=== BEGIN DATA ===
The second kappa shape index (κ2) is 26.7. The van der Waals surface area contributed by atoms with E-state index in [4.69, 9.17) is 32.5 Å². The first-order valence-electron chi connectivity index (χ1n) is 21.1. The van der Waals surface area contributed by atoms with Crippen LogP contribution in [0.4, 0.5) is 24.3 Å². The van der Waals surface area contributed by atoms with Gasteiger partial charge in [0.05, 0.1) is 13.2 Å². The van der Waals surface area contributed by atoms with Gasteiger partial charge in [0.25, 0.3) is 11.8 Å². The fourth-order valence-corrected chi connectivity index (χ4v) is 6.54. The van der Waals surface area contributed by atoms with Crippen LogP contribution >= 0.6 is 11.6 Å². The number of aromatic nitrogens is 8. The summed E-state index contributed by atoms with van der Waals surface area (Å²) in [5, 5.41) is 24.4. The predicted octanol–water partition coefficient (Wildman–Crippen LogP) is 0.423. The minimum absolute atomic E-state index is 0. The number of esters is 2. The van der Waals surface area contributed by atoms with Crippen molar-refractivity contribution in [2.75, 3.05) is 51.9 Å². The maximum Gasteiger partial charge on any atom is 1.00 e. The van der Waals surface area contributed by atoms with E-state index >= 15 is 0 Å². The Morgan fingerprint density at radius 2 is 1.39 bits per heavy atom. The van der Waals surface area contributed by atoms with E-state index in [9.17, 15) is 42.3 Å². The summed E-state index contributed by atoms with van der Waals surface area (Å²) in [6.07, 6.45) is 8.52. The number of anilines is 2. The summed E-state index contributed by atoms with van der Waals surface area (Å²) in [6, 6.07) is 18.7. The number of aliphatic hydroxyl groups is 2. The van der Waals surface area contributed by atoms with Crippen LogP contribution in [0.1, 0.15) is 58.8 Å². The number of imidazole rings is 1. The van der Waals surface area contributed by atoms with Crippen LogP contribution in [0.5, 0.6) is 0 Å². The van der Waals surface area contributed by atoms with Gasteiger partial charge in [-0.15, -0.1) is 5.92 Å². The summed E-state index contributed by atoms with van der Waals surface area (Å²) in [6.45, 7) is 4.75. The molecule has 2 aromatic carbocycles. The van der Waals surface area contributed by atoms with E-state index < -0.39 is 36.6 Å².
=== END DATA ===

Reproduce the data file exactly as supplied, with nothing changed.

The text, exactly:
The second kappa shape index (κ2) is 26.7. The van der Waals surface area contributed by atoms with E-state index in [4.69, 9.17) is 32.5 Å². The first-order valence-electron chi connectivity index (χ1n) is 21.1. The van der Waals surface area contributed by atoms with Crippen LogP contribution in [0.4, 0.5) is 24.3 Å². The van der Waals surface area contributed by atoms with Gasteiger partial charge in [0.05, 0.1) is 13.2 Å². The van der Waals surface area contributed by atoms with Gasteiger partial charge in [0.25, 0.3) is 11.8 Å². The fourth-order valence-corrected chi connectivity index (χ4v) is 6.54. The van der Waals surface area contributed by atoms with Crippen LogP contribution >= 0.6 is 11.6 Å². The number of aromatic nitrogens is 8. The summed E-state index contributed by atoms with van der Waals surface area (Å²) in [5, 5.41) is 24.4. The predicted octanol–water partition coefficient (Wildman–Crippen LogP) is 0.423. The minimum absolute atomic E-state index is 0. The number of esters is 2. The van der Waals surface area contributed by atoms with Crippen molar-refractivity contribution in [2.75, 3.05) is 51.9 Å². The maximum Gasteiger partial charge on any atom is 1.00 e. The van der Waals surface area contributed by atoms with E-state index >= 15 is 0 Å². The Morgan fingerprint density at radius 2 is 1.39 bits per heavy atom. The van der Waals surface area contributed by atoms with E-state index in [9.17, 15) is 42.3 Å². The summed E-state index contributed by atoms with van der Waals surface area (Å²) in [6.07, 6.45) is 8.52. The number of anilines is 2. The summed E-state index contributed by atoms with van der Waals surface area (Å²) in [6, 6.07) is 18.7. The number of aliphatic hydroxyl groups is 2. The van der Waals surface area contributed by atoms with Crippen LogP contribution in [0.1, 0.15) is 58.8 Å². The number of imidazole rings is 1. The van der Waals surface area contributed by atoms with Crippen LogP contribution in [0.5, 0.6) is 0 Å². The van der Waals surface area contributed by atoms with Gasteiger partial charge in [-0.15, -0.1) is 5.92 Å². The summed E-state index contributed by atoms with van der Waals surface area (Å²) in [6.45, 7) is 4.75. The molecule has 2 aromatic carbocycles. The van der Waals surface area contributed by atoms with E-state index < -0.39 is 36.6 Å².